Cheng-Hsu Chung

Cheng-Hsu Chung is a Taiwanese animation director and animator based in Berlin. Chungʼs artistic practice focuses on using surreal images and character performances to articulate the changing nature of emotion, modern love relationships and the queer community. He uses characters and environments to transform normality into abnormality, deconstructs peopleʼs concepts about how things should perform, and allow them to construct their own perspectives of the world.

Chung has worked on various commercial projects with international clients, such as BBC, Warp Records, Adidas, John Grant, among others. Chengʼs films have also been screened and awarded in international film festivals, including bronze at Berlin Music Video Awards 2020, Jury mention at London International Animation Festival.

Leyla Rodriguez

Leyla Rodriguez comes from a family of musicians and grew up in Argentina in the years 1976-1983. In 1984 she immigrated to Europe with her mother and lived in the cities of Frankfurt, Madrid, Berlin, Leipzig and Hamburg. 

The journey, loss of both identity and home country have a recurring central role in this respect and as substitutes, family members, music and animals become the starting point of complex characters. 

In linking art and life, which includes, among other things, a long-standing curatorial practice or the production of artists’ books, Rodriguez installations and experimental films create the character of a total work of art, both in their media diversity and in their conceptual and practical implementation.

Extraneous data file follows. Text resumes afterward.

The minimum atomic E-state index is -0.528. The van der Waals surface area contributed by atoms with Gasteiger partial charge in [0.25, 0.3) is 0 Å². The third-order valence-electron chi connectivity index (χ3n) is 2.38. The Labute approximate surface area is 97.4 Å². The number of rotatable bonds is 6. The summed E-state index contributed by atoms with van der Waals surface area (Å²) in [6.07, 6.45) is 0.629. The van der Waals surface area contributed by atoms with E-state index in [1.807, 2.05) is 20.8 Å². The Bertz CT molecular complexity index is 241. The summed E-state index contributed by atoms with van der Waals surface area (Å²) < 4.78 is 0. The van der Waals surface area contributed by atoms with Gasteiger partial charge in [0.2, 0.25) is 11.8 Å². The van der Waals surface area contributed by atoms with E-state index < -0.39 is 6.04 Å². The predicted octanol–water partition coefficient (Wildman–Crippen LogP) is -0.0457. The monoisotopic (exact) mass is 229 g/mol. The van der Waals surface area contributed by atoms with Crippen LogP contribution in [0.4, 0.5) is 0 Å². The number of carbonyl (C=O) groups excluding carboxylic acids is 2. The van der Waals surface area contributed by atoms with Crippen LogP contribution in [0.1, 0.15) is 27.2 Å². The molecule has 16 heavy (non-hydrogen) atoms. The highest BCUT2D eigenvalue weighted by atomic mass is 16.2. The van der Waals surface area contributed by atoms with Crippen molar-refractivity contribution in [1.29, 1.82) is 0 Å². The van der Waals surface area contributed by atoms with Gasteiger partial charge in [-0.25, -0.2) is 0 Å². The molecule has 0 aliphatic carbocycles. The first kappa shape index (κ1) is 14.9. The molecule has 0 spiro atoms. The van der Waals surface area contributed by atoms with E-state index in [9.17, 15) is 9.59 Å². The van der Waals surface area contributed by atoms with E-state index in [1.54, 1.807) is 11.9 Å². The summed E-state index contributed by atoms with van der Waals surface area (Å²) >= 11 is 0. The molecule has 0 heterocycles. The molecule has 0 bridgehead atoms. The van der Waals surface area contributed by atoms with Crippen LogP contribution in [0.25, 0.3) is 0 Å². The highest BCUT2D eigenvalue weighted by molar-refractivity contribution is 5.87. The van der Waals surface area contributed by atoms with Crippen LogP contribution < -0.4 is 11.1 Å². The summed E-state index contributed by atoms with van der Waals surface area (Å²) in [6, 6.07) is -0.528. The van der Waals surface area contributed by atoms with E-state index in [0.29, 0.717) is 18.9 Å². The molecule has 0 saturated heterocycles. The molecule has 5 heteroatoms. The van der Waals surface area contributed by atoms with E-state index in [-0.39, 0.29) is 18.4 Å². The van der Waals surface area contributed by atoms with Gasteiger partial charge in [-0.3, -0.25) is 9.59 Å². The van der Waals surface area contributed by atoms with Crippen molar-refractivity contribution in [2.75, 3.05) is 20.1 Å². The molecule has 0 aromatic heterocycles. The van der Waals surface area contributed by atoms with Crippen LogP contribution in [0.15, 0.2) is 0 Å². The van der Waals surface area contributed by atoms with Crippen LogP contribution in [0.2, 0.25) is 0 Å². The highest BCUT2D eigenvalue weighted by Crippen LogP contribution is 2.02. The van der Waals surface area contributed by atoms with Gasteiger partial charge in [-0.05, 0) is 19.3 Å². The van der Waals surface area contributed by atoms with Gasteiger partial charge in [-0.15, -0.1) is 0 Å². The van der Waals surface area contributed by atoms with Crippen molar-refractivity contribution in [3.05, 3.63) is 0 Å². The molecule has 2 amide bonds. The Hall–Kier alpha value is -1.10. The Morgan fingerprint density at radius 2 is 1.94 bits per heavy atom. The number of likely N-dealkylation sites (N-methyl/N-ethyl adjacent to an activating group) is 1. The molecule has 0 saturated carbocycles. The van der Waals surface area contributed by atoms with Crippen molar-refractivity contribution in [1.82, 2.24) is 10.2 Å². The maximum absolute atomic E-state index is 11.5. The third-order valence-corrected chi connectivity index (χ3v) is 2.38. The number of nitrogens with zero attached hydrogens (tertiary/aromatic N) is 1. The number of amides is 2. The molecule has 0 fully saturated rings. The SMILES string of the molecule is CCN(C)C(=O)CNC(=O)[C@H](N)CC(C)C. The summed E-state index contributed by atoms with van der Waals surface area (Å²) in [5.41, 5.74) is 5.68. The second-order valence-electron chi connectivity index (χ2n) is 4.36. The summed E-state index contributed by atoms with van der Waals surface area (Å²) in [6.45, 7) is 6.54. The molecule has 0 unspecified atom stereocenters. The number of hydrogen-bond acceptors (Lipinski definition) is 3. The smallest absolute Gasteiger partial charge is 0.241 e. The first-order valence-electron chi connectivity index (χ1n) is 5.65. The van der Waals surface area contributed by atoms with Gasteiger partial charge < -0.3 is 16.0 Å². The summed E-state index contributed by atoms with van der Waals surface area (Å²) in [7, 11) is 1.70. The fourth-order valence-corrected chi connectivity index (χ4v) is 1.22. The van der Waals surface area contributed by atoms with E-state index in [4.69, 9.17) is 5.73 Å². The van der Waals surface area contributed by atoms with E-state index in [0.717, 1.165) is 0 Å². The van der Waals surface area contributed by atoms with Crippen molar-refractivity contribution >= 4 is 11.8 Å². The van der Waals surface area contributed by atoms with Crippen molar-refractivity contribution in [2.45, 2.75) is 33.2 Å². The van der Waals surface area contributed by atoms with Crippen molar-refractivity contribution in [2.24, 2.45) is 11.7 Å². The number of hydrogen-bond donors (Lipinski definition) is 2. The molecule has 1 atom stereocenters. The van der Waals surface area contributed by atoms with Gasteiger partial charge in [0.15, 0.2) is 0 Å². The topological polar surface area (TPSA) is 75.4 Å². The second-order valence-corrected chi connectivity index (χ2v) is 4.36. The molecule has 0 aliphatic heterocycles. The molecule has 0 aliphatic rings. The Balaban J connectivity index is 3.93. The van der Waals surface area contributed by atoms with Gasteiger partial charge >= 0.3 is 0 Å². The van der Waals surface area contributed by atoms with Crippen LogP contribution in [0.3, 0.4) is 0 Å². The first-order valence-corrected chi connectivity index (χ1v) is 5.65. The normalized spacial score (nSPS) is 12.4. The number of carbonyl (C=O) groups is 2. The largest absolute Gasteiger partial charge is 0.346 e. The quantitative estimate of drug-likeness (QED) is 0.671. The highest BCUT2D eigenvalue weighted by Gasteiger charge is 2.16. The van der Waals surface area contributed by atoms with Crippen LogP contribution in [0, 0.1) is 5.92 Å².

In 2011 Leyla Rodriguez was the recipient of the Kraft New Media Prize. In recent years, her works have been internationally recognized and exhibited at such venues as The 65th International Short Film Festival Oberhausen, (2019), MACRO Museo d’Arte Contemporanea di Roma, (2018), State Hermitage Museum St. Petersburg, (2017).

Olivier Cheval

Born in 1988, Olivier Cheval graduated in 2015 from the Beaux-Arts de Paris, where he began to conceive video installations, sometimes contemplative and melancholic, around travels and urban drifts, sometimes critical and disturbing, around video surveillance, war imagery and the imaginary of terror. His plastic work has been shown in major contemporary art events such as the European Art Media Festival in Osnabrück, the Biennale of Young Creators of Europe and the Mediterranean in Tirana or the Nuit Blanche in Paris. He directed his first two fiction films at Le Fresnoy, Lady Hamilton’s Dream (CPH:Dox 2019) and Rose Minitel (Lago film fest 2020). Olivier Cheval regularly writes about art, literature, cinema and politics for various magazines (Trafic, Débordements, Lundi matin).